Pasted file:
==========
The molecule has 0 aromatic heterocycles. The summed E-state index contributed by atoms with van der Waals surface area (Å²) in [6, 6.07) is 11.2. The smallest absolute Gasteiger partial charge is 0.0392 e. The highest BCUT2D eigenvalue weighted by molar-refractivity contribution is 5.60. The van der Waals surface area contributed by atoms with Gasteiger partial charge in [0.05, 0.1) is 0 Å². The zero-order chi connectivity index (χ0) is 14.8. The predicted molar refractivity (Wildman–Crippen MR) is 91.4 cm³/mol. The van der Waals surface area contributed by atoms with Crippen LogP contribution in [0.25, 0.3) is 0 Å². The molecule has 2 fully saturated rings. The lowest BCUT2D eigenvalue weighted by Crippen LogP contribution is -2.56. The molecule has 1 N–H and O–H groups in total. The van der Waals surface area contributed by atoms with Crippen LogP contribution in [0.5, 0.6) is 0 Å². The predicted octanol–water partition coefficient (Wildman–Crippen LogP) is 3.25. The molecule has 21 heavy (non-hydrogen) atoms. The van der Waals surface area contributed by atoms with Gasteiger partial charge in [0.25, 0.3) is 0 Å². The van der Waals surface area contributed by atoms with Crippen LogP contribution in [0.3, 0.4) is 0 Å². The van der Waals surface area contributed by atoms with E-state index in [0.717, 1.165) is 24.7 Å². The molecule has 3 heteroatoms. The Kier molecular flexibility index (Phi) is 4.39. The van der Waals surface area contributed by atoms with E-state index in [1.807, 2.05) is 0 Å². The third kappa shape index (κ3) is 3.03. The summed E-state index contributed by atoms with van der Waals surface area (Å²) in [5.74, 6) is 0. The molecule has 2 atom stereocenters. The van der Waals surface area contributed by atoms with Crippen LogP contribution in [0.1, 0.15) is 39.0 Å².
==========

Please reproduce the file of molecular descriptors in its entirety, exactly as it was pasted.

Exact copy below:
The molecule has 0 aromatic heterocycles. The summed E-state index contributed by atoms with van der Waals surface area (Å²) in [6, 6.07) is 11.2. The smallest absolute Gasteiger partial charge is 0.0392 e. The highest BCUT2D eigenvalue weighted by molar-refractivity contribution is 5.60. The van der Waals surface area contributed by atoms with Gasteiger partial charge in [0.05, 0.1) is 0 Å². The zero-order chi connectivity index (χ0) is 14.8. The predicted molar refractivity (Wildman–Crippen MR) is 91.4 cm³/mol. The van der Waals surface area contributed by atoms with Crippen LogP contribution in [0.25, 0.3) is 0 Å². The molecule has 2 fully saturated rings. The lowest BCUT2D eigenvalue weighted by Crippen LogP contribution is -2.56. The molecule has 1 N–H and O–H groups in total. The van der Waals surface area contributed by atoms with Crippen LogP contribution in [0.5, 0.6) is 0 Å². The predicted octanol–water partition coefficient (Wildman–Crippen LogP) is 3.25. The molecule has 21 heavy (non-hydrogen) atoms. The van der Waals surface area contributed by atoms with Gasteiger partial charge in [0.25, 0.3) is 0 Å². The van der Waals surface area contributed by atoms with Crippen LogP contribution in [0.3, 0.4) is 0 Å². The van der Waals surface area contributed by atoms with E-state index in [0.717, 1.165) is 24.7 Å². The molecule has 3 heteroatoms. The Kier molecular flexibility index (Phi) is 4.39. The van der Waals surface area contributed by atoms with E-state index in [1.807, 2.05) is 0 Å². The third kappa shape index (κ3) is 3.03. The summed E-state index contributed by atoms with van der Waals surface area (Å²) in [5.74, 6) is 0. The molecule has 2 atom stereocenters. The van der Waals surface area contributed by atoms with Crippen LogP contribution in [0.1, 0.15) is 39.0 Å².